Nutanix ROBO, Edge, and Tactical – Design – Part 2 – Node Types

December 15, 2020|Design, ROBO

Here are the things that I am going to cover in this design series. As each blog is written, I will update the links below to the other pages. The idea here is to create a live design book that can be referenced and updated for different types of use cases. This first one is ROBO.

  • Use cases
  • Node types
  • Licensing
  • Sizing
  • Edge
  • Mobile
  • Tactical Data Centers
  • Management
  • Provisioning
  • Hypervisors
  • Single and dual node
  • Networking
  • Bandwidth
  • Replication
  • SD-WAN
  • NFV
  • VDI
  • Re-use existing hardware
  • Re-use existing storage
  • Backup
  • Cost
  • Competitive outlook
  • Risks
  • External factors, (radiation, heat, water, etc.)
  • Designing for each use case

NODE TYPES

In the Nutanix world, there are several main node types:

 1) Hyperconverged (HC)

These are your standard nodes that provide a combination of storage and compute. In this node classification, you also have a sub-classification:

  • Light Compute. – This is usually lower end processors and was historically used for older Storage-Only nodes, like the NX-6035C G5. You don’t see these anymore.
  • Single CPU – This is used in very small environments that need to keep costs, power, and core licensing down. An example of this is the NX-1175S-G7, or the NX-1120S. The “S” designation on the model indicates a single CPU.
  • Entry level- Lower end dual CPU, but only a single SSD and limited memory scalability. These reduce core and SSD costs to a near minimum. An SSD failure will be seen as a CVM failure because there is no redundancy. An example is the NX-1065-G7.
  •  Multi-node blocks- These cram as many nodes as possible into a small form factor. You get 4-nodes in 2U with something like the NX-3065-G7, or 2 nodes in 2U with the NX-8035-G7.
  • Slim profile blocks – These 1U servers have the same node density as the 8035 nodes, but you have physical block separation. An example of this is the NX-3170-G7
  • GPU nodes – These nodes have physical space and slots for GPU cards. An example of this is the NX-3155-G7

2) Storage Nodes (SN) 

Any node can be configured as a storage node. The main difference will be that of memory and CPU resources which will be reduced because only the CVM has to run on the node.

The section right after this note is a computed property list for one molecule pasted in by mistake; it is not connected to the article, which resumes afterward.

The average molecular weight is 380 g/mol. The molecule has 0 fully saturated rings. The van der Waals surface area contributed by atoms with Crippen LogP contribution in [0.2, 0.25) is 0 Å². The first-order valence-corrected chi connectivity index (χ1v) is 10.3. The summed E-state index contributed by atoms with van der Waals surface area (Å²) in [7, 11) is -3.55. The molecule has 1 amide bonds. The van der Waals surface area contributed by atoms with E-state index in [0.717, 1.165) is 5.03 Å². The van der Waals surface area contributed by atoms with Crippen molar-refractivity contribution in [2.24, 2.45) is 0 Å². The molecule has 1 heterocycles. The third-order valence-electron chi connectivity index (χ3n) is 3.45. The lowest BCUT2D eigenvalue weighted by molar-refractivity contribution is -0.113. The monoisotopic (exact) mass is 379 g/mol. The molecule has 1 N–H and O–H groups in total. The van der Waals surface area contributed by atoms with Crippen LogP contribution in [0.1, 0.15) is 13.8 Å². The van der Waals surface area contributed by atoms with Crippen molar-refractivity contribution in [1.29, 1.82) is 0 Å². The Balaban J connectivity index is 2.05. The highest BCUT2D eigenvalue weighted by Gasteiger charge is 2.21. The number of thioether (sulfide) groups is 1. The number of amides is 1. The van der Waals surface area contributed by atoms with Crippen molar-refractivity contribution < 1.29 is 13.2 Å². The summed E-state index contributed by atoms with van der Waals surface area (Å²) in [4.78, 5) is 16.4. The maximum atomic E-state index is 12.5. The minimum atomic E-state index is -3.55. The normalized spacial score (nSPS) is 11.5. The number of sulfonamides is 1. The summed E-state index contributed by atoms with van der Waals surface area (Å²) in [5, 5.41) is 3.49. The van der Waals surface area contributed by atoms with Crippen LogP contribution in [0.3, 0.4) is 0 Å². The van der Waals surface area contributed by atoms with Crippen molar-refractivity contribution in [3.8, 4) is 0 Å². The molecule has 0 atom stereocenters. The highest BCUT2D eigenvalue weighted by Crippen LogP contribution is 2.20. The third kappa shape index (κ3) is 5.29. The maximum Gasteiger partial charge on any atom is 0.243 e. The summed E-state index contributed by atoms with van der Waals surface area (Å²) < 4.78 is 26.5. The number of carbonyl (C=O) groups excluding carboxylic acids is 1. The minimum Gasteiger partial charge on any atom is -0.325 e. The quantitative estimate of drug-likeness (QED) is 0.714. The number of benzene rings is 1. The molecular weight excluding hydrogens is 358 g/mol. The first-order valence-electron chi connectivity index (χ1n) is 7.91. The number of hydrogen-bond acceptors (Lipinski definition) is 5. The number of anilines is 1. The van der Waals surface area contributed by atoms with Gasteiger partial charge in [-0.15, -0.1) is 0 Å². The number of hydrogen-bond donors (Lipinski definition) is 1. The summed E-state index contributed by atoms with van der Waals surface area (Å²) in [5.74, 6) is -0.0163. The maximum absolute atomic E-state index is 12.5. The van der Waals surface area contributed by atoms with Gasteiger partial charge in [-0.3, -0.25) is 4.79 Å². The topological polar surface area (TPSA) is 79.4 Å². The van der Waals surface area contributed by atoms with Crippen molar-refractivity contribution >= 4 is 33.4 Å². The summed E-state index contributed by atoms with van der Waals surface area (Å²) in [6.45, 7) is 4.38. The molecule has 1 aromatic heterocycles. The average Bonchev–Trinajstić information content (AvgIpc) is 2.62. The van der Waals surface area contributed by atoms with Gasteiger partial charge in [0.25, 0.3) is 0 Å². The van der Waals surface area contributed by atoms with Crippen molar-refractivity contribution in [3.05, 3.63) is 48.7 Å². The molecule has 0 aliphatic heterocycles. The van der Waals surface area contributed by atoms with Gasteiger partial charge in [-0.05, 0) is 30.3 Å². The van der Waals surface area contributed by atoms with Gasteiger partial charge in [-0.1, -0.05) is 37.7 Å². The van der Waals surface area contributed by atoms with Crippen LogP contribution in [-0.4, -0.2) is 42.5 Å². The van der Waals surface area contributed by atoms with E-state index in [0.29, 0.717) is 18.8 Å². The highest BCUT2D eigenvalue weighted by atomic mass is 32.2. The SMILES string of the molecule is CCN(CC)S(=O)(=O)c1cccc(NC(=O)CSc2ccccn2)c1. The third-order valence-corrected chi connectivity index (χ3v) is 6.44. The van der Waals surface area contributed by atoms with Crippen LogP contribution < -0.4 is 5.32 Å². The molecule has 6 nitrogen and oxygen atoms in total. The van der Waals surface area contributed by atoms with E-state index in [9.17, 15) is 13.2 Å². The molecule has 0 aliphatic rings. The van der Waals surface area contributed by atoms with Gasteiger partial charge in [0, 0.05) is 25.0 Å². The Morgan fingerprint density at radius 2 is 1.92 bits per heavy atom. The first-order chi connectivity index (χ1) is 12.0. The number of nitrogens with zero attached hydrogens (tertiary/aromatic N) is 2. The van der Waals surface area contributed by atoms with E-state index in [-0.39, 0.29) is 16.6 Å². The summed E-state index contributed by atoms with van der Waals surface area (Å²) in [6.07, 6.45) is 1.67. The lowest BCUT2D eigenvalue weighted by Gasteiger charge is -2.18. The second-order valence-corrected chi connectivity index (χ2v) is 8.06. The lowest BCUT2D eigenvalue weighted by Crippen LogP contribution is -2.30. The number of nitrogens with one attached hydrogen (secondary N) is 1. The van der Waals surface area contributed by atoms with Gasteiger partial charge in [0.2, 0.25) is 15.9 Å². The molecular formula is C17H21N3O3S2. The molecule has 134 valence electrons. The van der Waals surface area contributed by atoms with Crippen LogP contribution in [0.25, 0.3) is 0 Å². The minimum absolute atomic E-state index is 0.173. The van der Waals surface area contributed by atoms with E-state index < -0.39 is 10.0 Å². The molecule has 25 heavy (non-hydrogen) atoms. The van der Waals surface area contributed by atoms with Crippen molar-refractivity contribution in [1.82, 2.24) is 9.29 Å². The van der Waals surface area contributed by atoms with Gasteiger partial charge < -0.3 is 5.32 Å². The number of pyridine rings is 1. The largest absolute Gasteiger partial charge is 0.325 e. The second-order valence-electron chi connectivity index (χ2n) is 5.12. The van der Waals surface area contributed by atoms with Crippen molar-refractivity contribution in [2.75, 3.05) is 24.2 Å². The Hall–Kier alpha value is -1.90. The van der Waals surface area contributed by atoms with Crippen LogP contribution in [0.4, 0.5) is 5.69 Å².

There are more node types for other workloads, and a full list of current node types from Nutanix and OEM vendors, can be viewed here. https://www.nutanix.com/products/hardware-platforms/specsheet

I am only focusing on the node types that are most often seen in ROBO environments. Therefore Storage Heavy, Compute Heavy, and Compute Only will not be discussed.

I’ve given examples for each node type for ROBO in NX hardware. The same, or equivalent can also be obtained from other hardware vendors. See the dynamic spec sheet above to find the OEM nodes that best fit your use case.

Some key node models that should be looked at from the OEMs are:

HPE DX 8000 

This ruggedized 5U 4-node block is fairly small and can be affixed to a vehicle or other tactical or edge environment.

HPE ProLiant DX8000 5U Front Cabling Chassis View

Description

1. 1U Blank

2. ProLiant DX910 1U Server Blade

3. Chassis Manager

4. HPE ProLiant DX8000 1500W (AC/DC) Power Supplies

DX 8000 Specs Here:

KLAS Voyager 2 TDC

These nodes are ruggedized, small, come with their own switching and can be fit in an airline carry-on compartment. If they were to be installed in a rack, it would be 5U and short depth.

Voyager 2 TDC specs here

Lenovo HX 1021 

This node is 1U half width, so you can put 2 nodes in 1RU. A very small form factor indeed. This is great for maximizing space with a limited number of nodes.

HX 1021 Specs here:

Nutanix NX-1120S

Not an OEM node, but a recent addition to the Nutanix NX line-up, and worth mentioning. This tiny node is 1U, less than 1′ deep and only uses about 120W. That’s the same power draw as running a bright incandescent light bulb. 

NX-1120S Specs here.